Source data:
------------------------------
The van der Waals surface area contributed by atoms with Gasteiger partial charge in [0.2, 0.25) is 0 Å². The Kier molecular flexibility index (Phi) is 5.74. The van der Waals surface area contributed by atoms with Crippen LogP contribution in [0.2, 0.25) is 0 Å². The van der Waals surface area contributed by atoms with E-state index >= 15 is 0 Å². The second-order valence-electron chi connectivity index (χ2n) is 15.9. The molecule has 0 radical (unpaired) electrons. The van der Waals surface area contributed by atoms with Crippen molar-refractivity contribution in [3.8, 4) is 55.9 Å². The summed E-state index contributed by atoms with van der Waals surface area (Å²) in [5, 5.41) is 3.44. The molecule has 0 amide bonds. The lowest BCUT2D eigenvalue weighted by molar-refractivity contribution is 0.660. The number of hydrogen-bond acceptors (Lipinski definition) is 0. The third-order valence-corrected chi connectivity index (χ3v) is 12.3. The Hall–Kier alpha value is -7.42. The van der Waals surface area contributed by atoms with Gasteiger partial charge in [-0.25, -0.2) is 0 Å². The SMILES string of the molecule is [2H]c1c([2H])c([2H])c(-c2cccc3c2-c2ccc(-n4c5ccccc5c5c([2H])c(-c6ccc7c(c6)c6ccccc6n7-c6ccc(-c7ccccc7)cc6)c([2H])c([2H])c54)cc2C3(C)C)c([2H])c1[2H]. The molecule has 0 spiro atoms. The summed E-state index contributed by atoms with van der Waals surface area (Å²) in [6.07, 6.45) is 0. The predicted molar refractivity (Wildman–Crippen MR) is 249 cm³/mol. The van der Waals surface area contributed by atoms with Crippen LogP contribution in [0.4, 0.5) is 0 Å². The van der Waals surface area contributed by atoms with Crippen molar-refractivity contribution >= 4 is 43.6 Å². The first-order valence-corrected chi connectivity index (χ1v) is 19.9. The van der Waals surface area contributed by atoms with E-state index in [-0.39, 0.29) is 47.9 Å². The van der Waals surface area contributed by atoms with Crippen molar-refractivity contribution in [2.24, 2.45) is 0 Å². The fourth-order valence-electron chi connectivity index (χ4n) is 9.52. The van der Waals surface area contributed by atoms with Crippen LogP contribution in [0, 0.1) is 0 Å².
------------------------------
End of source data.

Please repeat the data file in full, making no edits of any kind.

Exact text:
The van der Waals surface area contributed by atoms with Gasteiger partial charge in [0.2, 0.25) is 0 Å². The Kier molecular flexibility index (Phi) is 5.74. The van der Waals surface area contributed by atoms with Crippen LogP contribution in [0.2, 0.25) is 0 Å². The van der Waals surface area contributed by atoms with E-state index >= 15 is 0 Å². The second-order valence-electron chi connectivity index (χ2n) is 15.9. The molecule has 0 radical (unpaired) electrons. The van der Waals surface area contributed by atoms with Crippen molar-refractivity contribution in [3.8, 4) is 55.9 Å². The summed E-state index contributed by atoms with van der Waals surface area (Å²) in [5, 5.41) is 3.44. The molecule has 0 amide bonds. The lowest BCUT2D eigenvalue weighted by molar-refractivity contribution is 0.660. The number of hydrogen-bond acceptors (Lipinski definition) is 0. The third-order valence-corrected chi connectivity index (χ3v) is 12.3. The Hall–Kier alpha value is -7.42. The van der Waals surface area contributed by atoms with Gasteiger partial charge in [-0.25, -0.2) is 0 Å². The SMILES string of the molecule is [2H]c1c([2H])c([2H])c(-c2cccc3c2-c2ccc(-n4c5ccccc5c5c([2H])c(-c6ccc7c(c6)c6ccccc6n7-c6ccc(-c7ccccc7)cc6)c([2H])c([2H])c54)cc2C3(C)C)c([2H])c1[2H]. The molecule has 0 spiro atoms. The summed E-state index contributed by atoms with van der Waals surface area (Å²) in [6.07, 6.45) is 0. The predicted molar refractivity (Wildman–Crippen MR) is 249 cm³/mol. The van der Waals surface area contributed by atoms with Crippen LogP contribution in [0.4, 0.5) is 0 Å². The van der Waals surface area contributed by atoms with Crippen molar-refractivity contribution >= 4 is 43.6 Å². The first-order valence-corrected chi connectivity index (χ1v) is 19.9. The van der Waals surface area contributed by atoms with E-state index in [-0.39, 0.29) is 47.9 Å². The van der Waals surface area contributed by atoms with Crippen molar-refractivity contribution in [2.24, 2.45) is 0 Å². The fourth-order valence-electron chi connectivity index (χ4n) is 9.52. The van der Waals surface area contributed by atoms with Crippen LogP contribution in [0, 0.1) is 0 Å².